India’s GDP growth makes the switch to eco-friendly path

Green GDP adjusts the conventionally calculated GDP for the environmental costs of economic growth (Photo: Mint)

While traditional GDP accelerated at an annual average pace of 6.27% and 6.61% in the 2000s and 2010s, the “green GDP” rose 6.34% and 6.71%, respectively. The trend had been the opposite in the past three decades of the 20th century , implying that the growth in that period was more damaging to the environment, Mint calculations based on the RBI paper showed.

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Growth track

Green GDP adjusts the conventionally calculated GDP for the environmental costs of economic growth. It is less than GDP if economic growth is not eco-friendly and was around 6% lower in 2019, the last year covered in the paper. At the turn of the millennium, it was lower by around 8%. A smaller deficit now means India has been able to cut down on environmental losses.

However, a finer look shows that green growth slowed in the years before the pandemic as the normal GDP growth also slowed. The pace peaked at 8.51% in 2016 and dropped to 3.99% in 2019.

These first-of-its-kind estimates were published in the RBI’s October bulletin in a paper written by central bank staffers Anupam Prakash, Kaustav Sarkar and Amit Kumar. However, it does not reflect RBI’s views.

The authors suggest that India’s trajectory of green GDP has displayed an upward movement with visible improvements, particularly since 2012.

The green GDP formula starts with annual GDP at 2015 prices, from which it subtracts various damage costs to the environment each year while adding the expenditure by the government on environmental protection.

But since data is not available for all years, the authors use three different estimates—G1, G2 and G3. The first, G1, is available from 1971 to 2019 and involves subtracting only environmental damage indicators, such as carbon dioxide damage, energy and mineral depletion, and net forest depletion, from conventional GDP.

Particulate emissions damage costs are also subtracted from 1990 onwards to get G2.

The third measure, G3, became available from 2006 onwards, where it adds back to the Centre’s expenditure on environmental protection. This makes it the most comprehensive of the three measures.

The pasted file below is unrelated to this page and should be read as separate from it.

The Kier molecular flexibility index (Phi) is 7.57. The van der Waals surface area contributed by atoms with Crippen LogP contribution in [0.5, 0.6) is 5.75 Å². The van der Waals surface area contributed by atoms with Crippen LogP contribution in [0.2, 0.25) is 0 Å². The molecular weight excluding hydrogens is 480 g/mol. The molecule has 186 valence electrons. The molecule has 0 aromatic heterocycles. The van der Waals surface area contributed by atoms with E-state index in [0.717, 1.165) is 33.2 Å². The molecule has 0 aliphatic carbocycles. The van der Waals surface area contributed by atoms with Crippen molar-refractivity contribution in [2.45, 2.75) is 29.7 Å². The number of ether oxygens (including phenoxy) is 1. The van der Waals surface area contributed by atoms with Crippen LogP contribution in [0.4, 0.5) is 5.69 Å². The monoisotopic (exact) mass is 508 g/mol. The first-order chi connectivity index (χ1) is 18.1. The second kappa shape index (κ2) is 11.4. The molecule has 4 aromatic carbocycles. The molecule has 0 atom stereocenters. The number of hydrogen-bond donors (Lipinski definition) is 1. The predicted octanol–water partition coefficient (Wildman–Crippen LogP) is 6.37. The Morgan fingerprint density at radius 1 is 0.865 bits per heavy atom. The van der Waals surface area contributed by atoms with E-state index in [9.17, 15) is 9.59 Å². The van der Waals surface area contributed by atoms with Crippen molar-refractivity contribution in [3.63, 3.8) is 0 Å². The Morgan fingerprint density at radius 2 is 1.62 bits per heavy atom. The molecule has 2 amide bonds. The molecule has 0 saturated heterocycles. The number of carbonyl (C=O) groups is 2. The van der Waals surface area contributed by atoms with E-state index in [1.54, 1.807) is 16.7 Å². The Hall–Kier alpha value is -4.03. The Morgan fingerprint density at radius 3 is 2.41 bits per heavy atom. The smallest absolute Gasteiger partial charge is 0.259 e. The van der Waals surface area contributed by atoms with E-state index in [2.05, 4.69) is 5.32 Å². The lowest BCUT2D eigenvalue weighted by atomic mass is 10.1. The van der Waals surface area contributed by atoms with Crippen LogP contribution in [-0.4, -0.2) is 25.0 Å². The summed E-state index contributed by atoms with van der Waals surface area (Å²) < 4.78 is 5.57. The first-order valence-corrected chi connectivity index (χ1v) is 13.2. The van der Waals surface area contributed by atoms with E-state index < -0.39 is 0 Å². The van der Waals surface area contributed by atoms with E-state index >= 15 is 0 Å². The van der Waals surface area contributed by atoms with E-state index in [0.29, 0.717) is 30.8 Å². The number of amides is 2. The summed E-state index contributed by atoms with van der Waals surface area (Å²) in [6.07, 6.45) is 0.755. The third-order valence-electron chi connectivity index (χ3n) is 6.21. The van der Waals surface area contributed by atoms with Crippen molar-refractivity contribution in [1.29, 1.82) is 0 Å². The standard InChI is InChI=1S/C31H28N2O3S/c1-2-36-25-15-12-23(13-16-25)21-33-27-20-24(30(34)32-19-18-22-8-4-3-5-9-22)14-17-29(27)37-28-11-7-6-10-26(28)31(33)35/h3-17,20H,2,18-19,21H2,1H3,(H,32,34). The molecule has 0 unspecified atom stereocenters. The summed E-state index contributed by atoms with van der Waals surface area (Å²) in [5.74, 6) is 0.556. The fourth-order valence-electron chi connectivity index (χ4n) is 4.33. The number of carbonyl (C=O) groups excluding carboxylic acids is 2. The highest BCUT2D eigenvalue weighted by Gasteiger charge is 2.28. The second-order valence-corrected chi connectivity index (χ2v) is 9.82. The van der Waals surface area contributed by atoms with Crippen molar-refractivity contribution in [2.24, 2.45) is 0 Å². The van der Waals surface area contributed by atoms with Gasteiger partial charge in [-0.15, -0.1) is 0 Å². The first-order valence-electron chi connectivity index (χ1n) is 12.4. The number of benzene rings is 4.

The green GDP (G3) in 2019 stood at 165.9 trillion, while the conventional GDP at 2015 constant prices was 175.8 trillion.

(The GDP numbers used in the paper are based on World Bank data, which reports GDP in 2015 dollars).

In the years after independence, as the country focused on gaining an economic foothold, GDP growth often came at the cost of environmental damage. This is reflected in the green-GDP-to-conventional-GDP ratio’s downward trend through the 1970s, 1980s and 1990s.

However, since 2009, India’s green GDP ratio has mostly seen an upward trend, indicating a greater emphasis on maintaining a healthier balance between the country’s growth aspirations and environmental protection.

The ratio slide back in 2018 but remained higher than it was at the turn of the millennium.

A common criticism of how GDP is calculated is that it ignores the cost of degradation of the environment and, therefore, is short-sighted in its approach.

The United Nations first proposed the idea of ​​green GDP in 1993. However, it failed to catch on as countries such as the US, China, Norway, Australia and Canada, which flirted with the idea, were spooked by the fact that the ‘environmentally -adjusted’ GDP numbers were far lower than the conventional GDP figures. This was because the formula only focused on deducting the cost of the depletion of natural resources.

Therefore, more recently, the statistical arm of the United Nations has been experimenting with a new kind of green GDP—one that includes both the positives (such as measures to protect the environment) and the negatives.

The RBI paper’s measure of G3 is more in line with this.

The paper suggests that a dedicated in-house group be formed in the ministry of environment, forest and climate change to provide such data periodically.

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